The website also carries the following disclaimer: Continued from Page 1A These petitions are all user-submitted and created. Credo Action may not necesblades and towers that help other sarily endorse and support every petition states follow our lead,” Kelley is at- on this site. tributed as saying on the Credo webCredo Action is a politically libsite, and in the alert email purportedly eral effort to mobilize its more than sent out on his behalf. “But as a faith- 3 million members to activism on an ful reader of the Des Moines Register, array of issues ranging from financial living in a state that invests so much reform and environmental and food in the future of energy, it’s especially protection policy to protecting abordisappointing when I see the Register tion rights in the U.S. Its petition print letters from climate change de- website, Credo Mobilize, is a relativeniers who want to tie our state to the ly new project that allows members to dirty fuels of the past.” start and run their own campaigns. Like many of the other Credo “We’re offering this platform to petitions, the petition targeting the Credo Action members to enact Des Moines Register states that “by change at the local and national lev‘reporting both sides’ and giving cli- el by providing you with the tools to mate change deniers equal space to start, run, and deliver your own campromote their lies, large swaths of the paigns,” the website states. news media have failed to do their job Credo Action is an offshoot of of informing the public.” It also states Credo Mobile, which sells color-codthe Register is misleading the public ed cell phones to support “progressive by “printing errors of fact about cli- nonprofits” — politically liberal inimate change.” tiatives — to the tune of $75 million The petition concludes the Los over the course of its brief history. It Angeles Times announcement was a provides funding to groups such as “step in the right direction” and that American Civil Liberties Union and the Des Moines Register should be Planned Parenthood, as well as The pressured to follow suit. In distancing Brennan Center for Justice and Dochimself from the petition, however, tors Without Borders. Kelley did say he agreed with the Los In 2012, it launched Credo SuperAngeles Times’ new policy. PAC, which targeted “Tea Party Re“I think the LA Times made a good publicans” in the General Election. decision, but I’m not trying to insti“We [played] a major role in detute it at other newspapers,” he said. feating five of the worst Tea Party “I think newspapers should maybe Republicans in Congress,” the Credo consider a disclaimer, like ‘Climate Action website states. “In the process, change is established science, read the we rewrote the book on superPACs, following letter at your own risk,’ or raising $2.5 million from 70,000 small something like that.” donors for a volunteer-driven camBut, the Credo email and online paign that went toe-to-toe with big petition both identify “State Rep. Dan money and corporate interests — and Kelley” as the author. Kelley is identi- won. We also helped win 24 key state fied as both a lawmaker and a “Credo initiative fights for marriage equality, activist,” although the current petition the environment, human rights and 3:41:35 PM - 1 - in (Cyan) (Magenta) (Yellow) (BlacK) is435709-1128 the onlytaco onejohns-burrito.indd on the site in10/30/13 his name. sanity election spending.”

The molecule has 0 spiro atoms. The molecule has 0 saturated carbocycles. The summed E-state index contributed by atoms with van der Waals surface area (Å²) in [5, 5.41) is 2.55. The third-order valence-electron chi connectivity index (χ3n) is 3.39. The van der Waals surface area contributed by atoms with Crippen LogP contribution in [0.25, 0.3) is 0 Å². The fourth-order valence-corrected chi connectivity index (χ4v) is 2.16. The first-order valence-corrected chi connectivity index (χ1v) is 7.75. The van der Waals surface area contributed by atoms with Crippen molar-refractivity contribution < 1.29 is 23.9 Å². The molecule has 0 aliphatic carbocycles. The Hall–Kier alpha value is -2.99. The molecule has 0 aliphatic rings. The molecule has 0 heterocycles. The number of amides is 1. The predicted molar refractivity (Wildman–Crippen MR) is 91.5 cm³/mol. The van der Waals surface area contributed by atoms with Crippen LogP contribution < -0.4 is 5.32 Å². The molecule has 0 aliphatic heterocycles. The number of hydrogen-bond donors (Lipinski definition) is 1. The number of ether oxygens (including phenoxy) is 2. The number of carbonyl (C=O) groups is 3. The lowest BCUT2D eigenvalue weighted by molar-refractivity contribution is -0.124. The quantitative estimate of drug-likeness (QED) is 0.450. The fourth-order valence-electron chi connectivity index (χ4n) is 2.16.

Club Notes Olive Jane Lamb Chapter of Questers Olive Jane Lamb Chapter of Questers met in the home of Joanne Becker on Nov. 14. Ten members answered role and each told about their latest outings or family events. The minutes and the treasurer’s reports were approved. President Linda Kirchhoff gave an update of the chapters part in the Halloween Night at the Museum. The chapter will decorate the country school at the museum for the Christmas Open House on Dec. 7 and 8. A discussion was held on what community Christmas projects the club wished to support. It was voted to contribute to two local community projects. The chapter will also do a personal project during the holiday season. Ms. Becker gave an informative program on the history of hankies. She started her collection by going to Goodwill and sales. The purpose of her collection was to make a butterfly handkerchief quilt for her granddaughter. She showed how the hankies were folded and stitched. She displayed her finished quilt so the members could see the wide variety of colors and fabric used. Hankies dated back to the 1600’s and were carried by English Royalty. The upper class carried hankies of silk. White hankies were also used as a sign of surrender. One of the first uses was for removing make-up. Hankies can be used for flirting or as a means of adding color to a man’s suit. She concluded her program by reading “Dad’s Red Hanky.” The evening concluded with refreshments served by the hostess. Spirit of ‘76 Questers The Spirit of ‘76 Questers met Wednesday, Oct. 30, at the home of Betty Newell. Following a tour of the New-